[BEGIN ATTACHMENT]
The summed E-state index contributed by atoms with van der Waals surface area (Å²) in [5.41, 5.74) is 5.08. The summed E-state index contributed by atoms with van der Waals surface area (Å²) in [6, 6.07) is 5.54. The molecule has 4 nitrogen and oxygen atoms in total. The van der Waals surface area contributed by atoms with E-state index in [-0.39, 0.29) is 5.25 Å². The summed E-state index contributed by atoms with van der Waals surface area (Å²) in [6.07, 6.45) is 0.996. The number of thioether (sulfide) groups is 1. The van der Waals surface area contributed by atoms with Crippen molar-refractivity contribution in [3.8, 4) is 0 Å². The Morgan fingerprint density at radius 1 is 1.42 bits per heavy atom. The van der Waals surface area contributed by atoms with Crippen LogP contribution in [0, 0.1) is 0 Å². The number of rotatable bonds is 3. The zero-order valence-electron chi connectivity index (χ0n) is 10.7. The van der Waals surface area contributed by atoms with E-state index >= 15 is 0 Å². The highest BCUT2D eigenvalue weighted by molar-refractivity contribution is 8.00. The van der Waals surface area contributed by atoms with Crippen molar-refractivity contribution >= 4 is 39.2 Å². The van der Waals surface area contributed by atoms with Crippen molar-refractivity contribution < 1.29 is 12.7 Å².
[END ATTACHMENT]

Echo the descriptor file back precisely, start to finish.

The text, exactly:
The summed E-state index contributed by atoms with van der Waals surface area (Å²) in [5.41, 5.74) is 5.08. The summed E-state index contributed by atoms with van der Waals surface area (Å²) in [6, 6.07) is 5.54. The molecule has 4 nitrogen and oxygen atoms in total. The van der Waals surface area contributed by atoms with E-state index in [-0.39, 0.29) is 5.25 Å². The summed E-state index contributed by atoms with van der Waals surface area (Å²) in [6.07, 6.45) is 0.996. The number of thioether (sulfide) groups is 1. The van der Waals surface area contributed by atoms with Crippen molar-refractivity contribution in [3.8, 4) is 0 Å². The Morgan fingerprint density at radius 1 is 1.42 bits per heavy atom. The van der Waals surface area contributed by atoms with Crippen LogP contribution in [0, 0.1) is 0 Å². The number of rotatable bonds is 3. The zero-order valence-electron chi connectivity index (χ0n) is 10.7. The van der Waals surface area contributed by atoms with E-state index >= 15 is 0 Å². The highest BCUT2D eigenvalue weighted by molar-refractivity contribution is 8.00. The van der Waals surface area contributed by atoms with Crippen molar-refractivity contribution >= 4 is 39.2 Å². The van der Waals surface area contributed by atoms with Crippen molar-refractivity contribution < 1.29 is 12.7 Å².